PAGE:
What she called a “huge focus” on retention includes a team of advisers who work with students in small groups, such as veterans, athletes, Hispanics or African-Americans. They discuss financial aid, track grades, and “give them the attention they need, a place to go for help,” Stoner said.

“We’ve been leaving the back door open,” she said. “Now, we’re closing the door and keeping them here to help them get some credentials before leaving, to finish what they start.”

Money matters

School officials said the economy was a key factor in students returning to college, but it also is the reason enrollment is dipping again.

Summer enrollment at PSC was down 1 percent from the previous summer. Stoner said that’s due to people getting jobs again or, on the other end of the spectrum, exhausting their financial resources or unemployment benefits.

Affordability is a key issue in completing a college education. Simon said she is working on that “on all fronts.”

She is part of a Monetary Award Program (MAP) eligibility task force, created this year by the Illinois General Assembly to establish new rules and improve the effectiveness of MAP grants in getting students to complete a degree program.

Among the ideas being considered are basing the grants on a student’s ability to demonstrate academic success, and a college’s ability to improve student progress and provide its own financial aid.

JJC recruitment specialist Andy Sarata said money is still a “huge issue” for potential students.

“We try to catch them before their senior year of high school, to get them to prepare early for college,” he said.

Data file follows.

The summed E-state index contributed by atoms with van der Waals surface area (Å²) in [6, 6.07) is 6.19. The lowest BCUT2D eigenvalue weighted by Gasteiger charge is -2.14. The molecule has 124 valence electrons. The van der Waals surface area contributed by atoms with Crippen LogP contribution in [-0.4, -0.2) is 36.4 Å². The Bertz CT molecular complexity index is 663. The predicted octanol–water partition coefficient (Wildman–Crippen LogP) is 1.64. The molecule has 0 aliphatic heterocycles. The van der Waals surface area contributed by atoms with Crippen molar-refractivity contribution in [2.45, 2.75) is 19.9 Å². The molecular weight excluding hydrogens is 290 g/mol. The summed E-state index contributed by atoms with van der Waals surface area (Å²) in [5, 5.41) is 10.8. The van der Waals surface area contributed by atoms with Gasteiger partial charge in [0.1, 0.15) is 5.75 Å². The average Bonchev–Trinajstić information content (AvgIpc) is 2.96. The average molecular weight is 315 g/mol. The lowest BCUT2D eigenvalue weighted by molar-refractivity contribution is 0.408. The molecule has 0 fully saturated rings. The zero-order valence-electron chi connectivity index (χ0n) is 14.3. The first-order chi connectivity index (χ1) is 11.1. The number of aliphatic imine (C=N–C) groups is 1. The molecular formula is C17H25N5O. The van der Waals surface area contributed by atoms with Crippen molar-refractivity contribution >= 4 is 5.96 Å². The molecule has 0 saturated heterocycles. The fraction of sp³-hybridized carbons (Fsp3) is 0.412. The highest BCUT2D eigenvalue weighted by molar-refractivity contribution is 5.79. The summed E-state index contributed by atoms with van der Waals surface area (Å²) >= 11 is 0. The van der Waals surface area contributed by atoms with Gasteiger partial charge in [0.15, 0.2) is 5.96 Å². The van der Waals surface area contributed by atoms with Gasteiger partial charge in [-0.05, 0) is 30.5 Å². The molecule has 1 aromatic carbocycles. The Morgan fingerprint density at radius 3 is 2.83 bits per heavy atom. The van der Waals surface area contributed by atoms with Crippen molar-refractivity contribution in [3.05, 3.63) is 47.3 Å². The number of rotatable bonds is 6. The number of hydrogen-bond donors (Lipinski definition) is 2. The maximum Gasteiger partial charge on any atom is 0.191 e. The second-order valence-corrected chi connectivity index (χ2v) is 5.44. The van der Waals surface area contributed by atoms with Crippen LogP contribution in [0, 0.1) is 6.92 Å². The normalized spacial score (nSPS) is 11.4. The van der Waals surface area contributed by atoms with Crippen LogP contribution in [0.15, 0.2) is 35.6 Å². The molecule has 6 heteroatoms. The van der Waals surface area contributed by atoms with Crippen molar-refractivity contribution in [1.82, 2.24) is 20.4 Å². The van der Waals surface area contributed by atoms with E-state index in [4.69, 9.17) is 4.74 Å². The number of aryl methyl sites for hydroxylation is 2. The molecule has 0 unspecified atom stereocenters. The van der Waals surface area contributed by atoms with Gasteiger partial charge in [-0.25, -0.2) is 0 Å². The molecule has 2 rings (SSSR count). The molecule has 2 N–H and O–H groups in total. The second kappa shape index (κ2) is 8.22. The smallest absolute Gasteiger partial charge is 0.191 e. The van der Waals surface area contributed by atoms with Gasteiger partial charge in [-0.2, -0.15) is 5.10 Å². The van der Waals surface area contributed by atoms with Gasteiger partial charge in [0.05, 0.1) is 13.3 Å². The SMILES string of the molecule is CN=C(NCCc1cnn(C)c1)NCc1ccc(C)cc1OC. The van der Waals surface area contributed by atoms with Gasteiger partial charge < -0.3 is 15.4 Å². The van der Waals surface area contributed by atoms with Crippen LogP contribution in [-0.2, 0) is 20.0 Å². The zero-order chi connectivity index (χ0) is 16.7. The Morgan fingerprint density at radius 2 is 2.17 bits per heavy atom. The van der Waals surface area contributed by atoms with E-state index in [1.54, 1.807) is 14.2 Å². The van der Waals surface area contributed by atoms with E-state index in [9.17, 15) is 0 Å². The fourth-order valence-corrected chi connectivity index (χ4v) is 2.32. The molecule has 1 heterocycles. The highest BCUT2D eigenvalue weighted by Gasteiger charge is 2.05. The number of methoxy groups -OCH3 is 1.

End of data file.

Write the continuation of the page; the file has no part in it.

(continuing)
Sarata estimated that just under 50 percent of JJC students receive financial assistance.

High school graduates realize their financial aid dollars will go much further — allowing them to save thousands of dollars per year — at a community college, said Patrick Rush, a spokesman for South Suburban College in South Holland.

Simon said college-bound students need to know up front the exact cost of college, as well as the school’s rate of success and common fields of study to help them make the right choice. Such college information needs to be “cereal box” accessible, she said.

If students make better choices, they are more apt to finish and not be burdened with debt, she said.

Math matters, too

In her fall tour of community colleges, Simon said she saw room for improvement, especially in math readiness skills — which she said is the “single biggest barrier” to being successful in college.

“Every college has unacceptable high levels of students who are not ready to do college-level math, and it takes them longer to get a degree. The longer it takes, the more discouraged they get,” she said.

Simon said community colleges need to share information with each other and with their feeder high schools to find out what they are teaching, and where the challenges are.

While she is working on a bill to develop a statewide math curriculum, Joliet Junior College has launched a pilot program to accelerate students through developmental programs in math and writing so they can get to the classes they want sooner, said Bette Conkin, JJC’s dean of liberal arts and sciences.

Students now are required to attend an orientation program and can get assistance in selecting the right courses, she said.

“We were not tracking students very well. We are changing that,” Conkin said. “Before, all students were treated as if they were seeking a degree. We have to address a variety of students.”

While the majority of community college students are degree-oriented, many may come to hone their skills with a class or two, or take a noncredit course. Many are juggling jobs and children, too.

Simon said the focus at the community college level should be: “Are students getting what they want out of their experience?”

At South Suburban College, Rush said the majority of students are part time, with an average age of 30.

“Their time is extremely valuable to them,” he said.

Stoner agreed.

“Students want their time here to be valuable. We don’t want them to have a loan and no job,” she said. “We want them to have something to show for it.”